“Something that I’m going to have to accept as a post-collegiate runner is that I’m not trying to score points for anybody anymore.” (Sinead) “I think there’s definitely a pressure when you are younger to give off this vibe of being superhuman and never admitting that you need help. I think the elite world is even worse.” (Tina) “Especially for new runners something they might find kind of intimidating coming into the sport is that there are just so many bad days, but once you get a good day it makes it all worth it.” (Sinead) “I want to make sure that I do this right and I want to make it so that it can actually change people’s running lives forever rather than just be something they learn and then two races later they forget it and need something else.” (Tina) “I love helping people with the mental side of things because that is something that is just so often neglected and it makes SUCH a big difference.” (Tina) “You could be the fittest you’ve ever been in your life and you could still run the worst race of your life because your mental side could really break you apart.”  

Take a Listen on Your Next Run

Want more awesome interviews and advice? Subscribe to our iTunes channel

Mentioned in this podcast: 

Zap Fitness

Evie Serventi on Run To The Top

Scott Fauble’s blog

Good Gut - Prebiotic

#running4real hashtag on Twitter

Images about #Running4Real tag on instagram

Deliciously Stella (@deliciouslystella) • Instagram

Tina's blog

Follow Tina on Instagram

Running For Real Facebook page

tin

Jeff Galloway- Go Slow To Go Fast  

Wait... What?? 

That’s correct. 1972 Olympian, Jeff Galloway, who was self-coached and absorbed as much as he could from other runners has proven that to go fast, you should go slow. Hundreds of thousands of runners have trained with his method and the results he shares in this episode are nothing short of amazing.

Since starting his retail store, Phidippides, in Atlanta, Georgia in 1975, Jeff has listened to runners who were looking for better and better training strategies. He has developed training methods, retreats at multiple locations around the globe, written several books, trained runners directly and remotely, written for Runner's World, partnered with Disney… well, you get the idea.

We are so very lucky to have Jeff join us to tell us about his personal experiences with running and how his unique training philosophy has helped runners at all levels achieve great results while avoiding injury. This is likely to be one of those episodes that you listen to over and over because there is just so much good information. Be sure to check out the links below for even more tools and resources!

Here are some of the topics we’ll discuss today: Jeff’s personal experiences running in college and his Olympic trials. Jeff counterintuitive training methods including full distance training and Run Walk Run. The benefits of group training. How The Magic Mile accurately predicts a runner’s future race times. How to leverage our human brain to keep our ‘Monkey Brain’ under control. Questions Jeff is asked:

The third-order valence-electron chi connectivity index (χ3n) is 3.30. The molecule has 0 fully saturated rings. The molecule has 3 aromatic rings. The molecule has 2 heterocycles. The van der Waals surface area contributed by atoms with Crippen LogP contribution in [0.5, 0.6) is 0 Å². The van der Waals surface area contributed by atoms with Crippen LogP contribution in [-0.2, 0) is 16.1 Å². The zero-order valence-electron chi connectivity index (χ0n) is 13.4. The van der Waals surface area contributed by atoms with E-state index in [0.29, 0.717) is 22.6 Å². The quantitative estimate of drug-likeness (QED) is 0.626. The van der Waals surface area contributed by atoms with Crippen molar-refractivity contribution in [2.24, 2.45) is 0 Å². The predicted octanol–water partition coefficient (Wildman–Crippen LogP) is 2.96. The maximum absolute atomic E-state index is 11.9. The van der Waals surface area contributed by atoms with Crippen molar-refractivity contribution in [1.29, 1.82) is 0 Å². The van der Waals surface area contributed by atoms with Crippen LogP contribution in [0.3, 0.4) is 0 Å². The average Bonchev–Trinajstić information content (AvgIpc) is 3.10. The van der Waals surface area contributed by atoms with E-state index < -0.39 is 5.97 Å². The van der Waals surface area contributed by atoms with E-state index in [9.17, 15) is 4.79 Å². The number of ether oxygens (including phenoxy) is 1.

2:50 What are some of your favorite moments as a runner?

11:55 Do you think professional / elite runners today would give up a spot in a race to help a teammate advance?

13:30 How was it having a group working together in the early 1970’s?

15:06 What’s your theory on why there aren't more big groups of people who want to train together?

17:12 Should recreational runners train in groups?

19:26 How can people get involved in your training groups?

22:20 You have runners do a 26 - 29 mile run 3 weeks before their marathon at a slower pace for 6-7 hours?

24:38 So the only you’re adding on race day is running faster?

24:55 What exactly is the Magic Mile?

26:29 How do runners get their individual Magic Mile times?

26:59 Is it just running that mile as fast as you can?

27:51 What is the Run Walk Run method?

31:14 What would you like to say to runners who have a social stigma against walking?

33:51 Does the amount of walking differ for each person?

35:24 What is the ‘Monkey Brain’?

38:13 How long should the walk-breaks be?

40:00 How does it feel to have a training method named after you?

42:29 How does it feel to have a whole event series named after you?

45:07 What is involved in your retreats?

48:02 Do you have a favorite race you recommend all runners do at least once?

53:54 The Final Kick Round

Quotes by Jeff: Even on the days when I was physically destroyed, which was most of the days during the first month, I felt better in my head and in my spirit than I had ever felt in my life. I helped my father get into running when he was 52. I never heard any of my Florida Track Club teammates brag unless they were being funny about something. There is no doubt that when you have a stable of good runners you can get some really good workouts if the coach is monitoring the effort level and making sure the athletes aren’t running over their heads in workouts. The reason our Group Retreats have expanded is because there is so much interest in getting individual help with running and learning hands-on: ‘How do you do these drills’, ‘What is my form like’, ‘Am I doing something wrong?’. We found that people tend to hit the wall within about a mile of the that they ran on long runs within the last 3 weeks. And so, by going the (full race) distance, not only do people feel strong and have more belief that they CAN do it, but they actually run FASTER. (The Run Walk Run) is a method that conserves resources that reduces injuries down to practically NOTHING and allows runners to run faster in long distances. You are the captain of your ship. You are the one who determines how you’re going to run.